Include diagrams in your Markdown files with Mermaid

This page summarizes the projects mentioned and recommended in the original post on news.ycombinator.com

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  • asciiflow

    ASCIIFlow

    This is interesting, but I personally really like that markdown is almost as legible as plain text as when rendered, which things like this sort of break.

    So I think I'd prefer ASCII art diagrams for this sort of thing. (In fact there was recently an ASCII diagram drawing tool on the front page, https://asciiflow.com/ )

  • Mermaid

    Edit, preview and share mermaid charts/diagrams. New implementation of the live editor.

    I’m not impressed with what I see of the three that there are.

    The most recent one, https://security.snyk.io/vuln/SNYK-JS-MERMAID-2328372: I would be very concerned about trusting code that could be in any way adjacent to security written by whoever wrote (and whoever committed) this original sanitizeUrl function <https://github.com/mermaid-js/mermaid/commit/066b7a0d0bda274...>. .replace(/javascript:/g, '') is obviously catastrophically wrong, breaking valid (though uncommon) URLs and completely failing to guard against javascript: URLs. Yes, it’s fixed now, but its existence is highly alarming.

    The middle one, https://security.snyk.io/vuln/SNYK-JS-MERMAID-1314738: the patch provided is utterly misguided and does not fix the alleged security vulnerability in the slightest—it barely even puts a bandaid over it, and it definitely breaks legitimate and reasonable stuff. See <https://github.com/mermaid-js/mermaid/pull/2123/commits/3d22...>: this is trivially insufficient and catastrophically wrong in its approach, so that if anything is actually depending on this code for security, it’s certainly broken. I haven’t immediately got an XSS in https://mermaid.live (something else is evidently providing the actual protection—the report may never have been invalid, or it’s still there), but it ruins reasonable labels like “Consider javascript: it’s not compiled” or “Do you strip javascript: URLs?” by removing the “javascript:” (eww!), but I can easily sneak a javascript: in there because of the sequential replacement done, with the likes of `javaI’ve looked at two of them, might as well look at the third, https://security.snyk.io/vuln/SNYK-JS-MERMAID-174698. Oh wow. The first patch <https://github.com/mermaid-js/mermaid/commit/c33533082c598a0...> introduced /javascript:./g removal, which is sufficient but excessive (thus bad), implemented separately for flowchart and gantt (that’s a terrible idea that will consistently lead to divergent changes and missed places; this is library functionality that needs* to be maintained in one place). Then the second patch <https://github.com/mermaid-js/mermaid/commit/f11d1a6fa1a5350...> switches to a real sanitiser, but leaves the terrible first approach around in a comment in one instance. And removes a bunch of console.log() calls that should never have been there. And starts escaping = as &equals; for no reason (if you need this, something is badly wrong). And changes some conf to getConfig().flowchart for some reason. All in the one commit, with a nigh-useless commit message. This is not a clean code base.

    From what I’ve seen so far, I’m fairly confident that an audit of the code base will reveal multiple fairly severe security vulnerabilities. Also that if I started actually reviewing it I’d be crying out to drastically refactor large parts of it. I’m going to tip-toe away before I start poking this 20,000 line code base (excluding tests). :-)

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    Appwrite - The Open Source Firebase alternative introduces iOS support . Appwrite is an open source backend server that helps you build native iOS applications much faster with realtime APIs for authentication, databases, files storage, cloud functions and much more!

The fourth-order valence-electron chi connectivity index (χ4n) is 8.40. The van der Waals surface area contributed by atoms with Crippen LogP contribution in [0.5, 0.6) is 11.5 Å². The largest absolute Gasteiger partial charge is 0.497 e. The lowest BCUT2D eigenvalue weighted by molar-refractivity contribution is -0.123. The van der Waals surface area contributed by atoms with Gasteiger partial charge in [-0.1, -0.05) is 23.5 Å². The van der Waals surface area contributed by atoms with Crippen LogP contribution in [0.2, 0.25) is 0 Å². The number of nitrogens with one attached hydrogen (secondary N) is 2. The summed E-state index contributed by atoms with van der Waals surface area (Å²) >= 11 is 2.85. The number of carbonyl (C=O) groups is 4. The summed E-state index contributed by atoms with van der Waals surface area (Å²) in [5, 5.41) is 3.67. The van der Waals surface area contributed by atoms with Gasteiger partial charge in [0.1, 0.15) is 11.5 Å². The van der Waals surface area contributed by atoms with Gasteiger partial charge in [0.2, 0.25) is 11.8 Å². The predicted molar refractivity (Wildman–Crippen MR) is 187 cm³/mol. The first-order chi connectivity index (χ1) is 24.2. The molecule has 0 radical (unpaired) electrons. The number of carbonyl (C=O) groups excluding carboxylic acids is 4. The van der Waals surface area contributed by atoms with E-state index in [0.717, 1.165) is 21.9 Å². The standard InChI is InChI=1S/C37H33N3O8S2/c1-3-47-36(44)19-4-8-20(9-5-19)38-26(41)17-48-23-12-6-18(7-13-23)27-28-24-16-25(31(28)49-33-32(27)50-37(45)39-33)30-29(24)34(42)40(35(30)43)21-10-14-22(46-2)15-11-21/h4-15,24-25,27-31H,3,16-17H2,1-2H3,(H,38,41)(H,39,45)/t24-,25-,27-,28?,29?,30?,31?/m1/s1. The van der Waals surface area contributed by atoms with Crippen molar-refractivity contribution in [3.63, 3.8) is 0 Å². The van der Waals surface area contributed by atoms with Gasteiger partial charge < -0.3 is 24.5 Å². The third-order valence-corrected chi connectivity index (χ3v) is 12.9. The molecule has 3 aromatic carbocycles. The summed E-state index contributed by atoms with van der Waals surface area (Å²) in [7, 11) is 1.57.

• kroki

    Creates diagrams from textual descriptions!

    Re: https://github.com/github/markup/issues/533

    I’m the main author of KeenWrite (see screenshots), a type of desktop Markdown editor that supports diagrams. It’s encouraging to see that Mermaid diagrams are being supported in GitHub. There are a few drawbacks on the syntax and implications of using MermaidJS.

    First, only browser-based SVG renderers can correctly parse Mermaid diagrams. I’ve tested Apache Batik, svgSalamander, resvg, rsvg-convert, svglib, CairoSVG, ConTeXt, and QtSVG. See issue 2485. This implies that typesetting Mermaid diagrams is not currently possible. In effect, by including Mermaid diagrams, many documents will be restricted to web-based output, excluding the possibility of producing PDF documents based on GitHub markdown documents (for the foreseeable future).

    Second, there are numerous text-to-diagram facilities available beyond Mermaid. The server at https://kroki.io/ supports Mermaid, PlantUML, Graphviz, byte fields, and many more. While including MermaidJS is a great step forward, supporting Kroki diagrams would allow a much greater variety. (Most diagrams produced in MermaidJS can also be crafted in Graphviz, albeit with less terse syntax.)

    Third, see the CommonMark discussion thread referring to a syntax for diagrams. It’s unfortunate that a standard “namespace” concept was not proposed.

    Fourth, KeenWrite integrates Kroki. To do so, it uses a variation on the syntax:

        ``` diagram-mermaid

  • mermaid

    Generation of diagrams like flowcharts or sequence diagrams from text in a similar manner as markdown

    I’m not impressed with what I see of the three that there are.

    The most recent one, https://security.snyk.io/vuln/SNYK-JS-MERMAID-2328372: I would be very concerned about trusting code that could be in any way adjacent to security written by whoever wrote (and whoever committed) this original sanitizeUrl function <https://github.com/mermaid-js/mermaid/commit/066b7a0d0bda274...>. .replace(/javascript:/g, '') is obviously catastrophically wrong, breaking valid (though uncommon) URLs and completely failing to guard against javascript: URLs. Yes, it’s fixed now, but its existence is highly alarming.